To make navigating the enormous labyrinth of information contained on the Internet easier, two students, David Filo and Jerry Yang, created a set of bookmarks stored in a database. They made their database (which they named "Yahoo!") widely accessible on the Net and created a hugely successful search engine that would eventually be used by millions of people.
By 1994 businesses began catching on to Internet furor, and online shopping malls started to appear. The first cyberbank, First Virtual, opened for business and even the restaurant chain Pizza Hut was giving its customers the opportunity to place their orders in cyberspace.
The following year the World Wide Web became the most important service on the Internet. Online services, such as CompuServe, AOL and Prodigy, could no longer ignore the frenzy and began offering their customers complete access to the Internet for the first time.
Several new technologies also arrived in 1995, broadening the Internet's capabilities. Real Player allowed streaming audio; Sun Microsystems released a new Internet programming language called Java, which greatly improved the way applications and information could be retrieved, displayed, and used over the Internet; and Netscape released Navigator 2.0, enriching the graphical capabilities of the browser.
By 1996 the Internet had exploded with more than 10 million hosts online worldwide. Approximately 40 million people were "surfing the net," and e-commerce (the transaction of business over the Web) was booming with more than $1 billion being spent annually on Internet shopping.
Suddenly, with the proliferation of the Web, several movements began to restrict the new medium. There were clashes over copyright infringement. The Communications Decency Act tried to clean up pornography, which was easily accessible over the Net. Additionally, e-mail users were outraged that they had become the targets of spamming, or marketing aimed at consumers on the Web. Hackers were also having a field day with the new technology, breaking into secure websites and rearranging information for their own fun and profit.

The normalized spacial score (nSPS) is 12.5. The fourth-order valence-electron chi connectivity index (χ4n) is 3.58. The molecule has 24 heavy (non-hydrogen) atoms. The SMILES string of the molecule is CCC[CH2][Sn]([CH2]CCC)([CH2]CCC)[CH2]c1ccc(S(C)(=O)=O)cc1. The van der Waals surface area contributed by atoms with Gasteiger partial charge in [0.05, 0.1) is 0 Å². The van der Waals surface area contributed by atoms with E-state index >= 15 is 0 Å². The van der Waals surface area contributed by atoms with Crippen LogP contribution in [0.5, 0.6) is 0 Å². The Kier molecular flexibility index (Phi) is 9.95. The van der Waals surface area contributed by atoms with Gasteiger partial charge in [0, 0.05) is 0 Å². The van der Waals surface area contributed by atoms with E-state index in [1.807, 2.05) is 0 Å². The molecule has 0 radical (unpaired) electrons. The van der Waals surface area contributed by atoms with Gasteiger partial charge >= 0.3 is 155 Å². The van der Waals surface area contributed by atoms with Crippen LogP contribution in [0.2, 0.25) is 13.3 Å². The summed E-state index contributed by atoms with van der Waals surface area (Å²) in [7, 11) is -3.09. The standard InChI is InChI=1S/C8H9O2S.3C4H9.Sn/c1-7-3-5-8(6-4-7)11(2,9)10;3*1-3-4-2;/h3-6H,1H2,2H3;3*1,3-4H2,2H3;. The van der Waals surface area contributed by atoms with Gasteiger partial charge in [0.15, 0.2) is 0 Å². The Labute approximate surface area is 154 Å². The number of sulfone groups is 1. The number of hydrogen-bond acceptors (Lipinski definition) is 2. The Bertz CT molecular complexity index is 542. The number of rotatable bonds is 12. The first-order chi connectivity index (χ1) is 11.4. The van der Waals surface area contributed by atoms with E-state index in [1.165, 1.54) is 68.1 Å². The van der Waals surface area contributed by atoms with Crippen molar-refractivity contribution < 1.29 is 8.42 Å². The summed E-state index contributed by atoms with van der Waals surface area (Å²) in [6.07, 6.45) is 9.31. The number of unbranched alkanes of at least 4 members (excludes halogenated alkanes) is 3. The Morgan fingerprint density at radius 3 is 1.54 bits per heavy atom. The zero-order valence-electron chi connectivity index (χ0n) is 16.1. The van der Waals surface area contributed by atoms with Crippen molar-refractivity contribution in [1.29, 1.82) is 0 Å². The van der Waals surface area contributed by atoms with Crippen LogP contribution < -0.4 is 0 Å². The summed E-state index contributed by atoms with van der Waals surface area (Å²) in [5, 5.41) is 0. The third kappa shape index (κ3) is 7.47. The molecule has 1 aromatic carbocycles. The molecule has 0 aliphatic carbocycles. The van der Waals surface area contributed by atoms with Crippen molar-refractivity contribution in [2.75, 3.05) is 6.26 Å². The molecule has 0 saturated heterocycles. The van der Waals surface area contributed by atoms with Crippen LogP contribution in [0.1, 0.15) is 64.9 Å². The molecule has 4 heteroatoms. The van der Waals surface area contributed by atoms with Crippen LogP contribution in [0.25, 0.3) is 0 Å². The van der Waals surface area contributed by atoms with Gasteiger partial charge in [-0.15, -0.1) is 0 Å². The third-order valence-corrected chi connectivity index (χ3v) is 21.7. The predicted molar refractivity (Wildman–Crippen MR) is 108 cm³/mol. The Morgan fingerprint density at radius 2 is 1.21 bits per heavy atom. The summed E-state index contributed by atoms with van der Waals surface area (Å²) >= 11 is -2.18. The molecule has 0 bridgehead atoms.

But even with all of these concerns, the Internet continued to grow. Each year brought innovations and a new ways of navigating and using the Net. All over the world people were realizing the potential of the Internet. Many employees no longer had to drive to work; telecommuting allowed them direct access to the office while working from home. Students and researchers could access vast quantities of information from universities, libraries, and scientific institutions with the click of a mouse.
By 1998 the two-millionth domain name had been registered. The Internet had become a multibillion-dollar industry with consumers gaining the confidence to shop for everything from books to boats online. Projections at the end of 1999 were predicting sales to jump into the trillions of dollars in the twenty-first century.
The power of the Internet and World Wide Web cannot be ignored. No other technology has made information so accessible and has so changed the scope of business, entertainment, and society. It has absorbed print, the moving image, and sound to create a multimedia explosion that stretches around the globe.
Reid, Robert H. Architects of the Web: 1,000 Days that Built the Future of Business. New York: John Wiley & Sons, Inc., 1997.